So you wanna be a great ultrarunner, huh?
I know the secret.
I know what you’re thinking. I am… or was… a half-assed ultrarunner on the best of days. On the worst of days, I was just showing up for the food.
What would I know about becoming an elite?
Luckily, I’ve gotten to know a lot of runners, both good and, well, bad. And there’s a definite pattern that led me to discovering the secret.
So what is this secret?
Work your ass off.
You’re disappointed right now, aren’t you? You were hoping there really would be some magical shortcut; some way to attain the upper echelon of the running world without having to put in the countless hours of training, treating your body as a temple, following a strict diet, cutting out the weekend benders, sacrificing social and romantic relationships, and ignoring your children.
As it turns out running is no different than any other endeavor. To get really good, you have to pay your dues.
Unfortunately Americans love a good shortcut. Maybe the secret is to become vegan and eat nothing but the bounty from the ground. Or maybe eating nothing but fruit is the secret. How about a diet like our ancestors ate when they were rubbing elbows with Neanderthal?
What if the solution is the right training plan? Nothing but long, slow distances. Or Fartlek runs. Or hill repeats. Maybe the solution is the eliptical machine at Curves.
Wait, what about the crap we can buy? The right shoes should make us great runners, right? Or that new hydration pack with the angled bottles… you know, the one that gives the ladies great cleavage?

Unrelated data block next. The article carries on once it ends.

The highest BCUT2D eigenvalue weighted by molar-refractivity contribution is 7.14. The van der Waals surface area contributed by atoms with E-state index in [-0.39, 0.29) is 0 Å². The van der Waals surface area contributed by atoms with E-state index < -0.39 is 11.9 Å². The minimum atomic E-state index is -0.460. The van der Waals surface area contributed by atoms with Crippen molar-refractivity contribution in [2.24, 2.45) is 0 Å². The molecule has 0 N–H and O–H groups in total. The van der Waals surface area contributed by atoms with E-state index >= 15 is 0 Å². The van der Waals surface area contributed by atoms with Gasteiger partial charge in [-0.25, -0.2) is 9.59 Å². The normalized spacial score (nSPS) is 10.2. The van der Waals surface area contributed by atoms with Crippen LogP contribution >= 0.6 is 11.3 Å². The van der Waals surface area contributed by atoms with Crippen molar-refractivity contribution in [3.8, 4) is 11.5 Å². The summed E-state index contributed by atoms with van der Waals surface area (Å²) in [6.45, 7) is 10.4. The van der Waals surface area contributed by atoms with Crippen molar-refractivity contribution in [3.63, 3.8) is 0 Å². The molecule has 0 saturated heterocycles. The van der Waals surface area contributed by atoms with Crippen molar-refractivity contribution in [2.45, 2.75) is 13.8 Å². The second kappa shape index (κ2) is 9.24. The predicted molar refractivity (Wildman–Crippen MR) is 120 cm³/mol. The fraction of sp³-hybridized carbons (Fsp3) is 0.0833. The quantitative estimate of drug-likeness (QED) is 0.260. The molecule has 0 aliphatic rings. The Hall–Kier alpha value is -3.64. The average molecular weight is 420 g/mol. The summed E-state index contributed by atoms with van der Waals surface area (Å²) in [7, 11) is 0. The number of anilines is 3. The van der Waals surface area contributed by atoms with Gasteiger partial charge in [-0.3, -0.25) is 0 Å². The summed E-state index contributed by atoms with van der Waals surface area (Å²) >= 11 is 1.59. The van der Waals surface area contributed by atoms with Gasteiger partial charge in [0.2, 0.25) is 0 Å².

Of course none of it will make you an elite ultrarunner. All receive significant hype, but it’s nothing but window displays. We buy into the false promise. Yes, that dress will look as good on our fat ass as that size 0 mannequine.
Every good ultrarunner I know has either a) been running ultras for years AND train like a fiend, or b) were competitive runners at shorter distances (track and field or cross country)… in which case they’ve been running for years AND they train like a fiend.
The idea of the “overnight success” is a fallacy. There are no overnight successes. Those that accomplish great things put in the hard work that made them great. They just toiled away in obscurity before they entered our consciousness, ergo the appearance of instant greatness.
But what about those with talent? Aren’t there a few Michael Jordan’s or Tiger Woods’ out there that clearly have some biological gift?
Absolutely not. Maybe they have some biological gift that gives them a tiny leg up on the competition, but it doesn’t explain their dominance. They achieved great things because they spent years busting their asses.
If we want to become great at something and we can’t seem to get there, there’s a better than average chance we’re just not willing to do what it takes to become truly great. There are no shortcuts. There’s no magical formula that brings immediate success. It takes hard work and dedication. It takes sacrifice.
If you really want to be a great runner, you probably shouldn’t be reading blogs in your free time.